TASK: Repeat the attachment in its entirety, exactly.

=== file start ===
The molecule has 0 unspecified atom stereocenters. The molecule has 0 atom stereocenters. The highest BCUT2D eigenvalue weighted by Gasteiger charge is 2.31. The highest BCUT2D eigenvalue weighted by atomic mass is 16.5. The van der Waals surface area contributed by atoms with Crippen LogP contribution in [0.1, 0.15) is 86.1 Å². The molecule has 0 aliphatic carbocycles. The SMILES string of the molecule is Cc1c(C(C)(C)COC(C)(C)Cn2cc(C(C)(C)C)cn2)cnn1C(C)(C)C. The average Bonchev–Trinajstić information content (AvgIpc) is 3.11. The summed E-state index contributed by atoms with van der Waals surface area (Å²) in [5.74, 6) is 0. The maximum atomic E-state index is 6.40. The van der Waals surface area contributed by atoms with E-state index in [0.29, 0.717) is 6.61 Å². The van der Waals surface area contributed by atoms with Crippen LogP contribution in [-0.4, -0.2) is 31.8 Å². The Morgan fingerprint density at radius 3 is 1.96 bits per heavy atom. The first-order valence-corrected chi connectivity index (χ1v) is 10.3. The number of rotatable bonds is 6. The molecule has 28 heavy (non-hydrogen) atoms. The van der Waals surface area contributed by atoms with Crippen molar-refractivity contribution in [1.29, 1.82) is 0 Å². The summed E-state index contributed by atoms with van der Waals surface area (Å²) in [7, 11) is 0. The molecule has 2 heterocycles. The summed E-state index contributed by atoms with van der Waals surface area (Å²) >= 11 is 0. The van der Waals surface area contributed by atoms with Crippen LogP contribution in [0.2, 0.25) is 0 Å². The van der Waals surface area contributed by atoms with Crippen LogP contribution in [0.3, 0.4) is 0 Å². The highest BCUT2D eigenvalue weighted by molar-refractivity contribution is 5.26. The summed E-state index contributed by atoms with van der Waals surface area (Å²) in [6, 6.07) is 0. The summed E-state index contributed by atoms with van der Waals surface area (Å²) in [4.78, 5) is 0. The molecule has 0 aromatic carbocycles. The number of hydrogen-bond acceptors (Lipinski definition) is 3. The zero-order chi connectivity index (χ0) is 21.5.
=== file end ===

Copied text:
The molecule has 0 unspecified atom stereocenters. The molecule has 0 atom stereocenters. The highest BCUT2D eigenvalue weighted by Gasteiger charge is 2.31. The highest BCUT2D eigenvalue weighted by atomic mass is 16.5. The van der Waals surface area contributed by atoms with Crippen LogP contribution in [0.1, 0.15) is 86.1 Å². The molecule has 0 aliphatic carbocycles. The SMILES string of the molecule is Cc1c(C(C)(C)COC(C)(C)Cn2cc(C(C)(C)C)cn2)cnn1C(C)(C)C. The average Bonchev–Trinajstić information content (AvgIpc) is 3.11. The summed E-state index contributed by atoms with van der Waals surface area (Å²) in [5.74, 6) is 0. The maximum atomic E-state index is 6.40. The van der Waals surface area contributed by atoms with E-state index in [0.29, 0.717) is 6.61 Å². The van der Waals surface area contributed by atoms with Crippen LogP contribution in [-0.4, -0.2) is 31.8 Å². The Morgan fingerprint density at radius 3 is 1.96 bits per heavy atom. The first-order valence-corrected chi connectivity index (χ1v) is 10.3. The number of rotatable bonds is 6. The molecule has 28 heavy (non-hydrogen) atoms. The van der Waals surface area contributed by atoms with Crippen molar-refractivity contribution in [1.29, 1.82) is 0 Å². The summed E-state index contributed by atoms with van der Waals surface area (Å²) in [7, 11) is 0. The molecule has 2 heterocycles. The summed E-state index contributed by atoms with van der Waals surface area (Å²) >= 11 is 0. The van der Waals surface area contributed by atoms with Crippen LogP contribution in [0.2, 0.25) is 0 Å². The van der Waals surface area contributed by atoms with Crippen LogP contribution in [0.3, 0.4) is 0 Å². The highest BCUT2D eigenvalue weighted by molar-refractivity contribution is 5.26. The summed E-state index contributed by atoms with van der Waals surface area (Å²) in [6, 6.07) is 0. The summed E-state index contributed by atoms with van der Waals surface area (Å²) in [4.78, 5) is 0. The molecule has 0 aromatic carbocycles. The number of hydrogen-bond acceptors (Lipinski definition) is 3. The zero-order chi connectivity index (χ0) is 21.5.